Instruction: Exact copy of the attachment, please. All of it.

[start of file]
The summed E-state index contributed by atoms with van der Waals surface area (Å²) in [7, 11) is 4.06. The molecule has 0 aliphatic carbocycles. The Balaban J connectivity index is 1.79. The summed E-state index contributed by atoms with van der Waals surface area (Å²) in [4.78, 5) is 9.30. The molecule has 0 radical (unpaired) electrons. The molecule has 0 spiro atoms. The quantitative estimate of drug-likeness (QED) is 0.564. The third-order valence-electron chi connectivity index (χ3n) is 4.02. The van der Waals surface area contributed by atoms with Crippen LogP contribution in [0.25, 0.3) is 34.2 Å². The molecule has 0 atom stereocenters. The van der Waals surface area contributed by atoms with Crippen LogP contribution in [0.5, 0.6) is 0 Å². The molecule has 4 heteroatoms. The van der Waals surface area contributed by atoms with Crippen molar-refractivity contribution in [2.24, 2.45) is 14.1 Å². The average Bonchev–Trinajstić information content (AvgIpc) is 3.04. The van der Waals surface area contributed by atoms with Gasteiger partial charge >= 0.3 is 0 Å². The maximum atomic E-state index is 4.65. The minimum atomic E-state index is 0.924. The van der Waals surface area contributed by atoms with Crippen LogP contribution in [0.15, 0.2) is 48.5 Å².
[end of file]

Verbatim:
The summed E-state index contributed by atoms with van der Waals surface area (Å²) in [7, 11) is 4.06. The molecule has 0 aliphatic carbocycles. The Balaban J connectivity index is 1.79. The summed E-state index contributed by atoms with van der Waals surface area (Å²) in [4.78, 5) is 9.30. The molecule has 0 radical (unpaired) electrons. The molecule has 0 spiro atoms. The quantitative estimate of drug-likeness (QED) is 0.564. The third-order valence-electron chi connectivity index (χ3n) is 4.02. The van der Waals surface area contributed by atoms with Crippen LogP contribution in [0.25, 0.3) is 34.2 Å². The molecule has 0 atom stereocenters. The van der Waals surface area contributed by atoms with Crippen LogP contribution in [0.5, 0.6) is 0 Å². The molecule has 4 heteroatoms. The van der Waals surface area contributed by atoms with Crippen molar-refractivity contribution in [2.24, 2.45) is 14.1 Å². The average Bonchev–Trinajstić information content (AvgIpc) is 3.04. The van der Waals surface area contributed by atoms with Gasteiger partial charge >= 0.3 is 0 Å². The maximum atomic E-state index is 4.65. The minimum atomic E-state index is 0.924. The van der Waals surface area contributed by atoms with Crippen LogP contribution in [0.15, 0.2) is 48.5 Å².